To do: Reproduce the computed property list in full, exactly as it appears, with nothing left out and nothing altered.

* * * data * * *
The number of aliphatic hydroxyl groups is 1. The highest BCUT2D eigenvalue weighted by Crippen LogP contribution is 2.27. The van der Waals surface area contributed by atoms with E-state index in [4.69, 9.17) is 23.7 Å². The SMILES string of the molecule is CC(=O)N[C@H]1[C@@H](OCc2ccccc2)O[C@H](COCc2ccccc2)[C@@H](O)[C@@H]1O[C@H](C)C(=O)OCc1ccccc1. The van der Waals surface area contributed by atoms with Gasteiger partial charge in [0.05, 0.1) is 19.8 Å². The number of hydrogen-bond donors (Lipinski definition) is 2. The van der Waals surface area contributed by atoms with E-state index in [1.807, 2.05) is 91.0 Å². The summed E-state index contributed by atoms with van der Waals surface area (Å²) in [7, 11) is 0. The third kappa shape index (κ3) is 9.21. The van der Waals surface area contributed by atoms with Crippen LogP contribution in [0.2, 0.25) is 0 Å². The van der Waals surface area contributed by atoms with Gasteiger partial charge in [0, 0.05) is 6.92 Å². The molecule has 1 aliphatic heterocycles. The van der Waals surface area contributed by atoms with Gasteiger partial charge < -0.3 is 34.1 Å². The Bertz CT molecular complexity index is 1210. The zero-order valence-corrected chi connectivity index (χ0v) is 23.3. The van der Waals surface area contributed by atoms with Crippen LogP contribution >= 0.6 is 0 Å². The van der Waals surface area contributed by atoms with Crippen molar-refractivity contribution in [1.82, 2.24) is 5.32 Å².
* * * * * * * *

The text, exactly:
The number of aliphatic hydroxyl groups is 1. The highest BCUT2D eigenvalue weighted by Crippen LogP contribution is 2.27. The van der Waals surface area contributed by atoms with E-state index in [4.69, 9.17) is 23.7 Å². The SMILES string of the molecule is CC(=O)N[C@H]1[C@@H](OCc2ccccc2)O[C@H](COCc2ccccc2)[C@@H](O)[C@@H]1O[C@H](C)C(=O)OCc1ccccc1. The van der Waals surface area contributed by atoms with Gasteiger partial charge in [0.05, 0.1) is 19.8 Å². The number of hydrogen-bond donors (Lipinski definition) is 2. The van der Waals surface area contributed by atoms with E-state index in [1.807, 2.05) is 91.0 Å². The summed E-state index contributed by atoms with van der Waals surface area (Å²) in [7, 11) is 0. The third kappa shape index (κ3) is 9.21. The van der Waals surface area contributed by atoms with Crippen LogP contribution in [0.2, 0.25) is 0 Å². The van der Waals surface area contributed by atoms with Gasteiger partial charge in [0, 0.05) is 6.92 Å². The molecule has 1 aliphatic heterocycles. The van der Waals surface area contributed by atoms with Gasteiger partial charge < -0.3 is 34.1 Å². The Bertz CT molecular complexity index is 1210. The zero-order valence-corrected chi connectivity index (χ0v) is 23.3. The van der Waals surface area contributed by atoms with Crippen LogP contribution >= 0.6 is 0 Å². The van der Waals surface area contributed by atoms with Crippen molar-refractivity contribution in [1.82, 2.24) is 5.32 Å².